19. Biocomposite cellulose-alginate films: promising packaging materials.

    PubMed

    Sirviö, Juho Antti; Kolehmainen, Aleksi; Liimatainen, Henrikki; Niinimäki, Jouko; Hormi, Osmo E O

    2014-05-15

    Biocomposite films based on cellulose and alginate were produced using unmodified birch pulp, microfibrillated cellulose (MFC), nanofibrillated cellulose (NFC) and birch pulp derivate, nanofibrillated anionic dicarboxylic acid cellulose (DCC), having widths of fibres ranging from 19.0 μm to 25 nm as cellulose fibre materials. Ionically cross-linked biocomposites were produced using Ca(2+) cross-linking. Addition of micro- and nanocelluloses as a reinforcement increased the mechanical properties of the alginate films remarkably, e.g. addition of 15% of NFC increased a tensile strength of the film from 70.02 to 97.97 MPa. After ionic cross-linking, the tensile strength of the film containing 10% of DCC was increased from 69.63 to 125.31 MPa. The biocomposite films showed excellent grease barrier properties and reduced water vapour permeability (WVP) after the addition of cellulose fibres, except when unmodified birch pulp was used. PMID:24423542

  20. High Pressure Hydrogen Materials Compatibility of Piezoelectric Films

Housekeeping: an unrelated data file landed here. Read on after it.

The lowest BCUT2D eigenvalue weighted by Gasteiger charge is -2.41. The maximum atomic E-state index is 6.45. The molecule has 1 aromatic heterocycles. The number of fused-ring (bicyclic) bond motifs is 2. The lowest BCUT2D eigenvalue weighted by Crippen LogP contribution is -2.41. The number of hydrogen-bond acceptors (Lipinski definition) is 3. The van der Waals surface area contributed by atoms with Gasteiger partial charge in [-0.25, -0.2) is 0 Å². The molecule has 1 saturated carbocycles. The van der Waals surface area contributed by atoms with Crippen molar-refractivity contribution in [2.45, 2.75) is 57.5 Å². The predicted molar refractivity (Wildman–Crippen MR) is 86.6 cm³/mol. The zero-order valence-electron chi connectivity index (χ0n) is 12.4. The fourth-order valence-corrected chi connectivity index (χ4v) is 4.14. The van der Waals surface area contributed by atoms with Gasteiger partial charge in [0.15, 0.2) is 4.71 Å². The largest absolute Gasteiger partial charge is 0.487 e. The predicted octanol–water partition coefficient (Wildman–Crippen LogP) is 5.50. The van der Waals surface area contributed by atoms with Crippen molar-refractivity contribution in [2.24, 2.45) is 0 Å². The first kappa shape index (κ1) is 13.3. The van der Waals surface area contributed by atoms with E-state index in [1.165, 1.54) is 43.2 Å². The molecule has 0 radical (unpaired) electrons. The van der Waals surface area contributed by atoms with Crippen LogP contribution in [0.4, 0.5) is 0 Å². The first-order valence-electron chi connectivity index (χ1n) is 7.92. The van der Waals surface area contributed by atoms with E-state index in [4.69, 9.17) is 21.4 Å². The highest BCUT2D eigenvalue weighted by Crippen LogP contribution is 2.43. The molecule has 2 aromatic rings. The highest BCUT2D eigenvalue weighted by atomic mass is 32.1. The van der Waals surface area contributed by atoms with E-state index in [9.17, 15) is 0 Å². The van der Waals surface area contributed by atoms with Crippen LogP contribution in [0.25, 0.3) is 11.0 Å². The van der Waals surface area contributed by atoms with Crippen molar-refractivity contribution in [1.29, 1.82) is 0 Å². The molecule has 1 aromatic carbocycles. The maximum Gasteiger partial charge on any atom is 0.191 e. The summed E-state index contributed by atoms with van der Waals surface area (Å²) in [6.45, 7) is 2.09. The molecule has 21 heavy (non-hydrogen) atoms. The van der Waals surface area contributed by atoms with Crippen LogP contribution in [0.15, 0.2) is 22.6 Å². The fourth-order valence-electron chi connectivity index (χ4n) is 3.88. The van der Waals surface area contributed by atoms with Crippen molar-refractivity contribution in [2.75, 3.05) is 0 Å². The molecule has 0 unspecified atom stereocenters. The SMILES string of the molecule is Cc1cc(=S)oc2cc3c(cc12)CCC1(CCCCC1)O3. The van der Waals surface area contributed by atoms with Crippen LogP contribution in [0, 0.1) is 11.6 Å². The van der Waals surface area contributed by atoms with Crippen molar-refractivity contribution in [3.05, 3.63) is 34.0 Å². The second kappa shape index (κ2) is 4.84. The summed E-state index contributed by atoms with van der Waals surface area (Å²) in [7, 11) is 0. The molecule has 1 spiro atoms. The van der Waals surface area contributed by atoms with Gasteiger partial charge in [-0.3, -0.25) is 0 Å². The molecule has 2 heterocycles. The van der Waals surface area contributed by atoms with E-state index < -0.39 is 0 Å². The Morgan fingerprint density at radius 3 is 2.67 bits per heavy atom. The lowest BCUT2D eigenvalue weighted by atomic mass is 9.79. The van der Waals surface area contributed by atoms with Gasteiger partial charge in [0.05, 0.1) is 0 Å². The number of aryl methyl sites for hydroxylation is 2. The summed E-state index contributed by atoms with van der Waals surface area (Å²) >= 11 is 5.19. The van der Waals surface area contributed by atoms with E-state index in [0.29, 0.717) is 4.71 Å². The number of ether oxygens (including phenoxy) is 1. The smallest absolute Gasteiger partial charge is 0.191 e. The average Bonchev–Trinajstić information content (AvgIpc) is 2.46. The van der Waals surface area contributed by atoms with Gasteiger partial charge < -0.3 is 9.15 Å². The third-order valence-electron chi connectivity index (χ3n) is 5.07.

SciTech Connect

    Alvine, Kyle J.; Shutthanandan, V.; Bennett, Wendy D.; Bonham, Charles C.; Skorski, Daniel C.; Pitman, Stan G.; Dahl, Michael E.; Henager, Charles H.

    2010-12-02

    Abstract: Hydrogen is being considered as a next-generation clean burning fuel. However, hydrogen has well known materials issues, including blistering and embrittlement in metals. Piezoelectric materials are used as actuators in hydrogen fuel technology. We present studies of materials compatibility of piezoelectric films in a high pressure hydrogen environment. Absorption of high pressure hydrogen was studied with Elastic Recoil Detection Analysis (ERDA) and Rutherford Back Scattering (RBS) in lead zirconate titanate (PZT) and barium titanate (BTO) thin films. Hydrogen surface degradation in the form of blistering and Pb mixing was also observed.

  1. Scanning Tunneling Microscopy Studies of Diamond Films and Optoelectronic Materials

    NASA Technical Reports Server (NTRS)

    Perez, Jose M.

    1996-01-01